The dome of the Capitol building in Sacramento – Photo: Alex Wild, via Wikimedia.
Last Friday, a federal judge in California issued a fourth preliminary injunction preventing the Trump administration from implementing its plans to ban all transgender individuals from serving in the U.S. military “in any capacity.”
The ruling, out of the U.S. District Court for the Central District of California, marks the fourth defeat for the Trump White House on this issue. Similar injunctions have been handed down over the past two months in three other cases challenging the ban in the District of Columbia, Maryland, and Washington State.
In the California case, known as Stockman v. Trump, the California Attorney General’s Office was allowed to intervene as a plaintiff in the case on behalf of the state, offering oral arguments in support of halting the ban on Dec. 12. The plaintiffs in that case, represented by attorneys from the National Center for Lesbian Rights and GLBTQ Legal Advocates & Defenders, include Equality California, on behalf of its transgender members, six active-duty military personnel and three transgender individuals who wish to enlist.
Rick Zbur, the executive director of Equality California, hailed the court’s ruling as a “significant victory” that “affirms the fact that transgender troops deserve to be treated with honor, dignity and respect.”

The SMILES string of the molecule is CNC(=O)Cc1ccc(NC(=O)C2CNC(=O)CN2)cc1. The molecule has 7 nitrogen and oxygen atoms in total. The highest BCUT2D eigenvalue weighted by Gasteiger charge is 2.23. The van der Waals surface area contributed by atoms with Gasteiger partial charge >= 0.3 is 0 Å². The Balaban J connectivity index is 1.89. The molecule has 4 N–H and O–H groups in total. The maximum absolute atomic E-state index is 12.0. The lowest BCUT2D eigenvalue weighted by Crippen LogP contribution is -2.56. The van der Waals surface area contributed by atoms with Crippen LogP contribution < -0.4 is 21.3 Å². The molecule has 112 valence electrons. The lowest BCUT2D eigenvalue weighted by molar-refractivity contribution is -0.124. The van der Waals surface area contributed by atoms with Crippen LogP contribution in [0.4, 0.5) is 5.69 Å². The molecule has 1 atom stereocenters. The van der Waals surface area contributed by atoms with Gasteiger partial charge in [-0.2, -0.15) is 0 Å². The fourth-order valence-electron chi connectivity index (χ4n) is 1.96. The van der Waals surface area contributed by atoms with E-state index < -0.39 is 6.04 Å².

“The curt saw the gravity of the issues at stake — for our plaintiffs, for our military, and for our national security,” Shannon Minter, NCLR’s legal director, said in a statement. “Trump’s ban is a dangerous policy, which has wreaked havoc in the lives of transgender service members and the entire transgender community. Each court that rules against it brings us closer to a permanent end to this nightmare.”
In the D.C. and Maryland cases, the Trump administration tried to appeal to higher circuit courts for an emergency stay of the injunctions, arguing that, without a stay, the military would be caught flat-footed and would be unable to accommodate new transgender recruits starting on Jan. 1, 2018. Both the D.C. Circuit and 4th U.S. Circuit Court of Appeals rejected those arguments, meaning qualified transgender applicants can begin the process of trying to enlist in just a few days.
“Four district courts have now ordered the military to allow transgender people to enlist and serve,” Jennifer Levi, the director of GLAD’s Transgender Rights Project, said in a statement. “The military has put in place procedures to ensure the orderly processing of enlistment applications as of January 1. And transgender people continue to serve proudly and courageously across the globe.
“The case against President Trump’s ban on military service by transgender people is gaining momentum,” Levi added. “There is no principled reason to prevent qualified transgender people, who wish to do so, from putting their lives on the line to defend our country.”
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